Gabriel Niccoli, recipient of the Distinguished Teacher Award, 1998

Italian/French Studies, St. Jerome's University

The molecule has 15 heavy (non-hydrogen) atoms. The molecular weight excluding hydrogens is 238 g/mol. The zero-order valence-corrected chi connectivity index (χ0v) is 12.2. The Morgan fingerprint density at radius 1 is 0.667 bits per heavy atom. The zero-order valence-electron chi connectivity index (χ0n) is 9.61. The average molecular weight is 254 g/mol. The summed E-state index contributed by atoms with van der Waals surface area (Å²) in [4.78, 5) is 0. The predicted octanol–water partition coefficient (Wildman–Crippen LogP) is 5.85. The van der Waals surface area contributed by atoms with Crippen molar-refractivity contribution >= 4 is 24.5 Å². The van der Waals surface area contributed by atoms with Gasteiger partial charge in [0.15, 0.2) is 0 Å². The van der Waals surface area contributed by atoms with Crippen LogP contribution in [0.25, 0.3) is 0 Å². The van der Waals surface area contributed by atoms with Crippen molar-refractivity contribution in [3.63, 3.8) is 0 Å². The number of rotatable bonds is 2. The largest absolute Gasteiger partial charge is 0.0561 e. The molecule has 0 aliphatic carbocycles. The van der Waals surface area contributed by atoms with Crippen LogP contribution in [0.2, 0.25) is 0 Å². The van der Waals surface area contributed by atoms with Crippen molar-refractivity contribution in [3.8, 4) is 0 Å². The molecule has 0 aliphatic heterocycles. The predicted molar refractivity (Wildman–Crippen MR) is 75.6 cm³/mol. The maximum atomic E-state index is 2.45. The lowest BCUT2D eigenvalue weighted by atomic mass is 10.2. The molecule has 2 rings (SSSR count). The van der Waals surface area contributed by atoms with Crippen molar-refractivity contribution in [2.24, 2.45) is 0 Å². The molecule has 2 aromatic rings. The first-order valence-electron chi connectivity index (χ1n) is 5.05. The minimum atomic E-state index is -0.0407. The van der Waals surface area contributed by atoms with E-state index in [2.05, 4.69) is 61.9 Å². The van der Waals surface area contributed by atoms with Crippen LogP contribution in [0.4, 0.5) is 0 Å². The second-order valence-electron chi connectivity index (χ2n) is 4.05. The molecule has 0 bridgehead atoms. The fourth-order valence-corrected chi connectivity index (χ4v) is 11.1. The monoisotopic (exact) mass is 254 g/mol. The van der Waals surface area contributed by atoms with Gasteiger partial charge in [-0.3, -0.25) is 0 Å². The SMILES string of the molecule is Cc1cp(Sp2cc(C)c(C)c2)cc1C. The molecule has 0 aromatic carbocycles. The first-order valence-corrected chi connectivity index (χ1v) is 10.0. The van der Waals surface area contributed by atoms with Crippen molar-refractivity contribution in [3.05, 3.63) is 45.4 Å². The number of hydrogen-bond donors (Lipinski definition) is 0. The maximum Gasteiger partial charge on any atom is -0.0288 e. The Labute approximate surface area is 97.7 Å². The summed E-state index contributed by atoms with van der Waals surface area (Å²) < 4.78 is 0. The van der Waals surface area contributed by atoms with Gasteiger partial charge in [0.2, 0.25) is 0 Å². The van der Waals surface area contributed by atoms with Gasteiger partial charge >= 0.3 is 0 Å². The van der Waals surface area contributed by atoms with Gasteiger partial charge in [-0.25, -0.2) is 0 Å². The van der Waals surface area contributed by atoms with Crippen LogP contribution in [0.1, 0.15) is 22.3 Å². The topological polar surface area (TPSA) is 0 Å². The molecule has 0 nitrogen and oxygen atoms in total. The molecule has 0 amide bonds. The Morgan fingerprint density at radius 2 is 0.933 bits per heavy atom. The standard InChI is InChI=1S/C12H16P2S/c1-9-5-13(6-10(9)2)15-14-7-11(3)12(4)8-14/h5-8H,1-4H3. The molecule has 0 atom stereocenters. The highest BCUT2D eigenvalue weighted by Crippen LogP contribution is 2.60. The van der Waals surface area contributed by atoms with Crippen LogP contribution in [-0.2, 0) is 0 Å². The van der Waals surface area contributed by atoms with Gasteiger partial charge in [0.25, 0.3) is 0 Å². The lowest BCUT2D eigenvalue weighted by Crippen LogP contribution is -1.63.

Prof. Gabriel Niccoli, an associate professor in the Department of Italian and French Studies at St. Jerome's University, is known as a “teacher of consummate skill and considerable compassion.” Professor Niccoli is very enthusiastic about teaching Italian no matter whether it is the language, history or the culture. His teaching method motivates students to continue studying Italian at an advanced level. Several undergraduate students commented on his teaching methods in Italian 291: “Professor Niccoli enriched the overall learning experience of Italian 291 by complementing his insightful lectures with guest speakers, slide shows, films, and a live musical performance. He provided the class with a glimpse into the culture and civilization of Italy.” “Professor Niccoli is an excellent teacher if for no other reason than his passion. He loves what he is doing and his love for teaching is reflected in his student's willingness to learn. I have not been to Italy, but Italian 291 has given me the feeling that I have. Professor Niccoli has so inspired me that I now have a great desire to one day visit Italy.” “His passion has a rather contagious effect on students he has taught. Friends who have studied under professor Niccoli, as well as myself, have fallen in love with Italy and all that is Italian.” An alumni testimony confirms this contagious effect. "Professor Niccoli's enthusiasm and love of teaching inspired me to travel to Italy after graduation for six weeks of immersion/vacation. In his teaching, professor Niccoli emphasized contemporary Italian life and language, while giving me an appreciation for the rich history and culture that has produced so many literary, architectural, artistic, and musical masterpieces.” Professor Niccoli's many attributes - his style, humour, charisma, generosity, availability and approachability outside of the classroom and most importantly his genuine concern for his students' academic and personal goals - motivated his students to nominate him for the Distinguished Teacher Award.” It is most evident that he takes a real pride in his profession to teach young adults not only a new language but also provide a human quality that one cannot help but admire and attempt to mimic.”